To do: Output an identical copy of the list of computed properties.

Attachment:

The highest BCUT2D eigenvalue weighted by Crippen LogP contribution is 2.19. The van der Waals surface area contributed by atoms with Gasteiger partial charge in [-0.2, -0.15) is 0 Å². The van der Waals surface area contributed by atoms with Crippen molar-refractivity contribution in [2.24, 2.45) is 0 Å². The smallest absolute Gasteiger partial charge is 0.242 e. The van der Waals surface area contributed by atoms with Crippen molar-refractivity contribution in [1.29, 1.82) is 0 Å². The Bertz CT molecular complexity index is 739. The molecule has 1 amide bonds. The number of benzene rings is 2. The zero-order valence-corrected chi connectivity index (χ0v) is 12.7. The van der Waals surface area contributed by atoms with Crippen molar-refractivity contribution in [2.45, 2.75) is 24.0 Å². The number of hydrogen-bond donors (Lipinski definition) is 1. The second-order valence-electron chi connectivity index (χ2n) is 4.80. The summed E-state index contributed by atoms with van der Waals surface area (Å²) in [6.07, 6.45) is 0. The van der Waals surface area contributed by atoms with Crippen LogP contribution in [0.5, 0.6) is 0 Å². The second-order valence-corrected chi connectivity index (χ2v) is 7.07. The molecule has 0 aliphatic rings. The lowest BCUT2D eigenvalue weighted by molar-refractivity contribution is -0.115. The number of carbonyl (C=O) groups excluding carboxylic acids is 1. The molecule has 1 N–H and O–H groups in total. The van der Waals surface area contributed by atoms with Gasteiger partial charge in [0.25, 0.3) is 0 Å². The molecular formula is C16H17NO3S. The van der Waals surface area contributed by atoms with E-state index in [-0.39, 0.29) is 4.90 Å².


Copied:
The highest BCUT2D eigenvalue weighted by Crippen LogP contribution is 2.19. The van der Waals surface area contributed by atoms with Gasteiger partial charge in [-0.2, -0.15) is 0 Å². The van der Waals surface area contributed by atoms with Crippen molar-refractivity contribution in [2.24, 2.45) is 0 Å². The smallest absolute Gasteiger partial charge is 0.242 e. The van der Waals surface area contributed by atoms with Crippen molar-refractivity contribution in [1.29, 1.82) is 0 Å². The Bertz CT molecular complexity index is 739. The molecule has 1 amide bonds. The number of benzene rings is 2. The zero-order valence-corrected chi connectivity index (χ0v) is 12.7. The van der Waals surface area contributed by atoms with Crippen molar-refractivity contribution in [2.45, 2.75) is 24.0 Å². The number of hydrogen-bond donors (Lipinski definition) is 1. The second-order valence-electron chi connectivity index (χ2n) is 4.80. The summed E-state index contributed by atoms with van der Waals surface area (Å²) in [6.07, 6.45) is 0. The van der Waals surface area contributed by atoms with Crippen LogP contribution in [0.5, 0.6) is 0 Å². The second-order valence-corrected chi connectivity index (χ2v) is 7.07. The molecule has 0 aliphatic rings. The lowest BCUT2D eigenvalue weighted by molar-refractivity contribution is -0.115. The number of carbonyl (C=O) groups excluding carboxylic acids is 1. The molecule has 1 N–H and O–H groups in total. The van der Waals surface area contributed by atoms with Gasteiger partial charge in [0.25, 0.3) is 0 Å². The molecular formula is C16H17NO3S. The van der Waals surface area contributed by atoms with E-state index in [-0.39, 0.29) is 4.90 Å².